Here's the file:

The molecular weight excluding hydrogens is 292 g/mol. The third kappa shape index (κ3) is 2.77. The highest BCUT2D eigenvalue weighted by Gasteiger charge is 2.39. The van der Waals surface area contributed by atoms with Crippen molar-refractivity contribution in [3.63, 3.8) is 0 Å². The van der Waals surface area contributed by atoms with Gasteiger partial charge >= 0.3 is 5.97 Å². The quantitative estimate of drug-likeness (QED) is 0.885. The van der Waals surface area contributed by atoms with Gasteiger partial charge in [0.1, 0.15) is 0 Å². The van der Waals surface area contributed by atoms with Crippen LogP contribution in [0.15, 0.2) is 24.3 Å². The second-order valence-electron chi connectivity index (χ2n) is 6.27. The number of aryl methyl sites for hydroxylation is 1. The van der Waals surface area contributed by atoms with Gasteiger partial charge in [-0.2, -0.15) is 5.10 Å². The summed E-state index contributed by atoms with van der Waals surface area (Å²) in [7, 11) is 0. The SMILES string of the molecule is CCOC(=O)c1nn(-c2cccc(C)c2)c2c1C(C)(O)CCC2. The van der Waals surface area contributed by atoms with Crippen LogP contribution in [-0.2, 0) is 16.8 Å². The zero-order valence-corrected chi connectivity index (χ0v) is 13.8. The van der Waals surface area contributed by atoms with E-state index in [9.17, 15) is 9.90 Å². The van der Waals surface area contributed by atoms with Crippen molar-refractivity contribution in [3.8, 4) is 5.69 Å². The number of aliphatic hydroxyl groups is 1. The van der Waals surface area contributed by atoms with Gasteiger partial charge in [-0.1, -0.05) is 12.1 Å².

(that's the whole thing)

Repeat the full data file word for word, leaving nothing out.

The molecular weight excluding hydrogens is 292 g/mol. The third kappa shape index (κ3) is 2.77. The highest BCUT2D eigenvalue weighted by Gasteiger charge is 2.39. The van der Waals surface area contributed by atoms with Crippen molar-refractivity contribution in [3.63, 3.8) is 0 Å². The van der Waals surface area contributed by atoms with Gasteiger partial charge >= 0.3 is 5.97 Å². The quantitative estimate of drug-likeness (QED) is 0.885. The van der Waals surface area contributed by atoms with Gasteiger partial charge in [0.1, 0.15) is 0 Å². The van der Waals surface area contributed by atoms with Crippen LogP contribution in [0.15, 0.2) is 24.3 Å². The second-order valence-electron chi connectivity index (χ2n) is 6.27. The number of aryl methyl sites for hydroxylation is 1. The van der Waals surface area contributed by atoms with Gasteiger partial charge in [-0.2, -0.15) is 5.10 Å². The summed E-state index contributed by atoms with van der Waals surface area (Å²) in [7, 11) is 0. The SMILES string of the molecule is CCOC(=O)c1nn(-c2cccc(C)c2)c2c1C(C)(O)CCC2. The van der Waals surface area contributed by atoms with Crippen LogP contribution in [-0.2, 0) is 16.8 Å². The zero-order valence-corrected chi connectivity index (χ0v) is 13.8. The van der Waals surface area contributed by atoms with E-state index in [9.17, 15) is 9.90 Å². The van der Waals surface area contributed by atoms with Crippen molar-refractivity contribution in [3.8, 4) is 5.69 Å². The number of aliphatic hydroxyl groups is 1. The van der Waals surface area contributed by atoms with Gasteiger partial charge in [-0.1, -0.05) is 12.1 Å².